101117-blm-loc-1downtown

Bloomington's Downtown Task Force plans to recommend redeveloping the site of this parking deck, seen at the corner of Market and Madison streets, but it is leaving open how it would be used. 

DAVID PROEBER, PANTAGRAPH FILE PHOTO

BLOOMINGTON — Redeveloping the city-owned Market Street parking deck into a multipurpose facility as a catalyst to reinvigorate the downtown over the next three to five years tops the list of recommendations in a draft report from the Downtown Task Force. 

How the city would use the parking deck site is being left open, however, in the document, which likely will come up for a task force vote on Oct. 24. 

"I think the primary catalyst recommendation is likely to focus on that area," said Ward 4 Alderman Amelia Buragas, who heads the task force. "And then the question becomes: If that area, then what project and what partnerships and how do we bring together multiple needs in the downtown area?"

The draft document also suggests continuing to explore rehabilitating the vacant Front 'N' Center building in the 100 block of North Center Street as a downtown hotel/convention center or for other commercial use.

It also calls for encouraging redeveloping downtown surface parking lots to increase retail and housing.

While easy-to-do beautification projects and following up on a parking needs study are being recommended, adding parking meters to on-street parking spaces is not on that list.

The parking deck was pitched at the panel's Sept. 5 meeting as a space for a new library, Connect Transit's bus downtown transfer station and parking.

"Now, it could be a parking garage and a Connect Transit transportation center," said Ward 9 Alderman Kim Bray, a member of the task force, after the meeting. "It could be a parking garage and some residential development. It could be a parking garage and some retail development.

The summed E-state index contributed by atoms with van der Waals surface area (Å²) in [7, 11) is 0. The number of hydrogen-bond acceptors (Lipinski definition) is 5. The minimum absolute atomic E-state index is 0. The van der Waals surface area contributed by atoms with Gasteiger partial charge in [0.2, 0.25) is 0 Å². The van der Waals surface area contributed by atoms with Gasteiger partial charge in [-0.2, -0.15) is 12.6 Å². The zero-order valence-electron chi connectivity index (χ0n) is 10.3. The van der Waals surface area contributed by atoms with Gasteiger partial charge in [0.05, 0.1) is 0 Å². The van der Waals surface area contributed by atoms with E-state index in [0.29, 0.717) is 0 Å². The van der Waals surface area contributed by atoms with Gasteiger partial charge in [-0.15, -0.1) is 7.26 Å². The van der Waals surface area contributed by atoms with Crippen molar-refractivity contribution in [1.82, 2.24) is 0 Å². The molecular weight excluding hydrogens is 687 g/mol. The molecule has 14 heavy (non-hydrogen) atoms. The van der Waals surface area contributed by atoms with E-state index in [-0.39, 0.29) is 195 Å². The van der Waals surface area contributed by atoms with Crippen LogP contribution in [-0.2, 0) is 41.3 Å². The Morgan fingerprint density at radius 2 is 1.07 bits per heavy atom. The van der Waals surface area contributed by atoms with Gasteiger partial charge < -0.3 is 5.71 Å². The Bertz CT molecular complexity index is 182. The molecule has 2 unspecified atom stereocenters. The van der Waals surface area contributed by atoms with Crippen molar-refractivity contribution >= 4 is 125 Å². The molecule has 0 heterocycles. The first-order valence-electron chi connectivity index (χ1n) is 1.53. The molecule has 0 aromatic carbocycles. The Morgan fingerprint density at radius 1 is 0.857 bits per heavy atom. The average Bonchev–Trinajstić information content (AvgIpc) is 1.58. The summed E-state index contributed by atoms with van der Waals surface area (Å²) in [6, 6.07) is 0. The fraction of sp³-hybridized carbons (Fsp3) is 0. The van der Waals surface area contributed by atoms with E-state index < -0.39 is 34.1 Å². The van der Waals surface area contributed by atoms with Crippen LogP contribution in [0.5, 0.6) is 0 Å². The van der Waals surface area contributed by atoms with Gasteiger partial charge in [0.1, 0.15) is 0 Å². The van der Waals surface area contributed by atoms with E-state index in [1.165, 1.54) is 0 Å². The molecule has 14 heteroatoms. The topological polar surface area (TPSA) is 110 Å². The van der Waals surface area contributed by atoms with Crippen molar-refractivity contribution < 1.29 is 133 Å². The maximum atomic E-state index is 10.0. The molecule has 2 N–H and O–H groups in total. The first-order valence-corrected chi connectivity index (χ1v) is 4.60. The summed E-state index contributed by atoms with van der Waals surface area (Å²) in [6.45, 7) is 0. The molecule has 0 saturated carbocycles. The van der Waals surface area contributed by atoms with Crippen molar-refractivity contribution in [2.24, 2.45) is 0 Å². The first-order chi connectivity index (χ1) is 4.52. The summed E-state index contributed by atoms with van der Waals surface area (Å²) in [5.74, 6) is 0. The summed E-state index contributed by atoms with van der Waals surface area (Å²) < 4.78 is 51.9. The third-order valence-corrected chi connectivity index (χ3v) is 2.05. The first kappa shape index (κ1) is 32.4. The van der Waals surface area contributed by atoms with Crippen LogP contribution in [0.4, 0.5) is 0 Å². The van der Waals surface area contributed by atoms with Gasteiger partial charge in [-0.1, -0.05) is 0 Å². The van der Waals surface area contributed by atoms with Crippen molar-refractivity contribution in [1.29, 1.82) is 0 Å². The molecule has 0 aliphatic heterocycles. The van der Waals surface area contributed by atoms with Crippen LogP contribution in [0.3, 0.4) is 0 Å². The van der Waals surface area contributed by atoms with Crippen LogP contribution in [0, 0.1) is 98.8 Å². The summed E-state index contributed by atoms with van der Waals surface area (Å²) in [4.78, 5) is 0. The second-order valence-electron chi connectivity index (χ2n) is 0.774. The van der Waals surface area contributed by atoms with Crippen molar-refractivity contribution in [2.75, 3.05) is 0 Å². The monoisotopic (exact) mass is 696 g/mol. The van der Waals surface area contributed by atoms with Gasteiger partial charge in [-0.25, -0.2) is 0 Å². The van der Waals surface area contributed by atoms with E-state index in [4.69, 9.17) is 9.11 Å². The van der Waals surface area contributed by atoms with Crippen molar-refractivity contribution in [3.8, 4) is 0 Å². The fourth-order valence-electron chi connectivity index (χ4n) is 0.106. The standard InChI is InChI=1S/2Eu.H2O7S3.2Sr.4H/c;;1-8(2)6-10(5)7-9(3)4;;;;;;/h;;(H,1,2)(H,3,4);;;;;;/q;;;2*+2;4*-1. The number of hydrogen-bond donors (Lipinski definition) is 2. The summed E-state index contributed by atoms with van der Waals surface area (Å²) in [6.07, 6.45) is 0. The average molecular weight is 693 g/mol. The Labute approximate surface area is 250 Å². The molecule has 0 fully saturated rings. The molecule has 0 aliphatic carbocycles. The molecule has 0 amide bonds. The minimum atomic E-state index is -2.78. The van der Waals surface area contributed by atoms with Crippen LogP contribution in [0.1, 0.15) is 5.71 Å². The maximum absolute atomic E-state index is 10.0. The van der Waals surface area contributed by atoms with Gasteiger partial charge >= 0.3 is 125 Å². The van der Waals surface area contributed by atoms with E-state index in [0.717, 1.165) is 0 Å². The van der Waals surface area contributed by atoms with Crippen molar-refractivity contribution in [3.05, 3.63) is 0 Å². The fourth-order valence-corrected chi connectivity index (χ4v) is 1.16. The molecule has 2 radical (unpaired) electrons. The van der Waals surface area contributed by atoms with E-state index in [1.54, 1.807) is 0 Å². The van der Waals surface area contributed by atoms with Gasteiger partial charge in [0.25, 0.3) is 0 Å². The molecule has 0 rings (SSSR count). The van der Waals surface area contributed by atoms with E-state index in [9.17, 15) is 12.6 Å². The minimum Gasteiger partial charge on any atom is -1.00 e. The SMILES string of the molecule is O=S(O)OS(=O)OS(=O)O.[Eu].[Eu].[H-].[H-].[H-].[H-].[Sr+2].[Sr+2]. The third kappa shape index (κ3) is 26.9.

"Some thought (the library component) was a good idea, but I don't know that there is a groundswell of support there, frankly," added Bray.

"Obviously, (the panel) hasn't voted on anything, so this is very much in draft form," said Buragas. "This is just a list that is likely to end up in that draft report.

"We want to give the council options in case they decide this project doesn't work."

The preliminary recommendations did not include catalyst projects suggested last month by Bray, who suggested moving the bus transfer station to the library's current site at 205 E. Olive St. along with a second city ice rink. The library would remain there as well. 

And that is OK with Bray, who has opposed moving the library to the parking garage site.

"The library is not considered as part of the downtown core, and this task force is focusing on the core," said Bray after the meeting. "So that would be one reason why I didn't speak to it again (on Tuesday)."

At previous task force meetings Bray has objected to moving the library to the parking deck site because the library board and most aldermen have decided to expand the library at its current location. Also, more than $80,000 has been paid to the Farnsworth Group to conduct a feasibility study and provide three conceptual site plans for that site. 

Follow Maria Nagle on Twitter: @pg_nagle

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